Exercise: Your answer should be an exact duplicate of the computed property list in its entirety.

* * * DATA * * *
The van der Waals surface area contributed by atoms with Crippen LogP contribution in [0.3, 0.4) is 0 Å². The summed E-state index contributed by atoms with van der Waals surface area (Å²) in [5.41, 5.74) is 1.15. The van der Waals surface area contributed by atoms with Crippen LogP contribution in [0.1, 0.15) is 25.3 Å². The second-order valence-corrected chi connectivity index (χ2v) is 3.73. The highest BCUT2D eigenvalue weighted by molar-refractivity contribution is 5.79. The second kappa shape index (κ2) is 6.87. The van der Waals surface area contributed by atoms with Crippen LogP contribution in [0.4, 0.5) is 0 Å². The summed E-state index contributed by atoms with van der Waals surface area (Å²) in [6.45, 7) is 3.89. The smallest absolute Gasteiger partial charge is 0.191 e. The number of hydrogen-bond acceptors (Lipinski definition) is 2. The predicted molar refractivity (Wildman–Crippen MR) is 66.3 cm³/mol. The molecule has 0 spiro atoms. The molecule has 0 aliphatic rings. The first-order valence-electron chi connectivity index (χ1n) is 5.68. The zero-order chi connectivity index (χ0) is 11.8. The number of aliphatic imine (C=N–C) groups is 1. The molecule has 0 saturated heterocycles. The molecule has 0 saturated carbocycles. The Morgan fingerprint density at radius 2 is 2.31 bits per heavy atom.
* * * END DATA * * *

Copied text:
The van der Waals surface area contributed by atoms with Crippen LogP contribution in [0.3, 0.4) is 0 Å². The summed E-state index contributed by atoms with van der Waals surface area (Å²) in [5.41, 5.74) is 1.15. The van der Waals surface area contributed by atoms with Crippen LogP contribution in [0.1, 0.15) is 25.3 Å². The second-order valence-corrected chi connectivity index (χ2v) is 3.73. The highest BCUT2D eigenvalue weighted by molar-refractivity contribution is 5.79. The second kappa shape index (κ2) is 6.87. The van der Waals surface area contributed by atoms with Crippen LogP contribution in [0.4, 0.5) is 0 Å². The summed E-state index contributed by atoms with van der Waals surface area (Å²) in [6.45, 7) is 3.89. The smallest absolute Gasteiger partial charge is 0.191 e. The number of hydrogen-bond acceptors (Lipinski definition) is 2. The predicted molar refractivity (Wildman–Crippen MR) is 66.3 cm³/mol. The molecule has 0 spiro atoms. The molecule has 0 aliphatic rings. The first-order valence-electron chi connectivity index (χ1n) is 5.68. The zero-order chi connectivity index (χ0) is 11.8. The number of aliphatic imine (C=N–C) groups is 1. The molecule has 0 saturated heterocycles. The molecule has 0 saturated carbocycles. The Morgan fingerprint density at radius 2 is 2.31 bits per heavy atom.